The hon. Member for Bristol, South, also spoke of the reluctance of Bristol to distribute rate rebate forms. My right hon. Friend has been personally concerned about this. It was originally brought to his notice by the Child Poverty Action Group with which his Department was working in the campaign in Islington for publicising rent rebates. My right hon. Friend took up with Bristol its refusal to distribute forms to voluntary societies which wish to get those who are entitled to rate rebates to make claims for them. My right hon. Friend intends to pursue this matter in a circular to local authorities urging them to help voluntary societies in that way, and I agree with him that that is desirable.
The hon. Member for Bristol, South, asked whether the application form was too complicated. We do not directly control the layout of forms put out by local authorities, but the information that has to be provided is not complicated. All that is needed is the income figure and the family circumstances—whether the applicant is married and the number of children. It is unnecessary to have too complicated a form to obtain that information, and I hope that local authorities will try to simplify the form whenever they can.
The hon. Member for Glasgow, Gorbals asked what could be done to increase the take-up of benefits. I agree that we should do all we can by publicity to encourage people to take up these benefits as of right. We advertise the rate rebate scheme in the national newspapers, as do many local authorities. I have heard and seen one or two references to the scheme on radio and television, and leaflets and posters are distributed. These do not always achieve the effect we want, but we try hard to get across the idea that rate rebates are there to be used and that we want more people to get them.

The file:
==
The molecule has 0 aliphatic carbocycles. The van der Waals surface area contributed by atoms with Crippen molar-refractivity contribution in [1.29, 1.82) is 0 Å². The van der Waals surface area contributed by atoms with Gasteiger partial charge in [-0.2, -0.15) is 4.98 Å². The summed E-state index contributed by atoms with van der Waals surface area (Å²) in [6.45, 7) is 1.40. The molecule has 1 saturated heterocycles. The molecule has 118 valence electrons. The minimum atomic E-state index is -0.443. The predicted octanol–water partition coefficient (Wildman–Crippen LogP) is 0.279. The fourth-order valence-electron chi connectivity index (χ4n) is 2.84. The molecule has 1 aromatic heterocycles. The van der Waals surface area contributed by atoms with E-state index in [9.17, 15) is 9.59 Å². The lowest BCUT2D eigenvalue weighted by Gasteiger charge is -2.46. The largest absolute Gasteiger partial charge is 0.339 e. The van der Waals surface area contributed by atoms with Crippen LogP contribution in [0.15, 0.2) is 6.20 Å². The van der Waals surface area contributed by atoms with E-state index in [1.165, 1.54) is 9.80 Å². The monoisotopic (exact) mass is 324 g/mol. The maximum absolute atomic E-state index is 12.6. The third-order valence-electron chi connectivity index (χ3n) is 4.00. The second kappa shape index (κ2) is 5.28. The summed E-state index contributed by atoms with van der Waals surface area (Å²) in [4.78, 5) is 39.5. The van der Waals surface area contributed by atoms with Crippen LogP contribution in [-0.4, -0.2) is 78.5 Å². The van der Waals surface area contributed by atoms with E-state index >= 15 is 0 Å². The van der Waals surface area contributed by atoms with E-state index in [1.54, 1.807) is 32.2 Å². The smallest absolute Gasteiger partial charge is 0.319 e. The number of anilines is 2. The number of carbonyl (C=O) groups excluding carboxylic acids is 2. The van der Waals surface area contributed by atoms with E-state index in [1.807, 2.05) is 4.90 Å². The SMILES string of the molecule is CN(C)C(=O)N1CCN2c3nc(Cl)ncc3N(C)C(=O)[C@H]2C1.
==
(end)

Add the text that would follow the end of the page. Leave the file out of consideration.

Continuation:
Will the hon. Gentleman do his utmost to ensure that the availability of rate rebates is made known? Will he assure us that a request will be sent to local authorities to explain the increased allowance, and can some financial assistance be given, perhaps through the rate support grant, to enable the local authorities to publicise these schemes?
I am not sure about the latter point, but I undertake to do all that I can, as I am sure my right hon. Friend will, to bring home to local authorities the need to reinforce any efforts they may make to get people to take them up.
We now have many schemes for rate and rent relief, and so on. Many people who apply for rent rebates are ruled out and many who apply for social security help are ruled out. However, people do not realise that the tables are so designed to try to bring in those who are on the borderline and do not get this other assistance. Could the Government direct a little more publicity towards that aspect? Many people do not apply because they feel that, having been turned down for social security assistance, there is no point in applying elsewhere. The purpose of publicity was to emphasise that point and to get more people to apply. The Labour Government made special efforts to try to find out the people who were applying. In the first few years just over 90,000 people were getting help. We were not satisfied then, bearing in mind the increasing numbers of old-age pensioners, and there is no ground for satisfaction now that the figure has reached 100,000.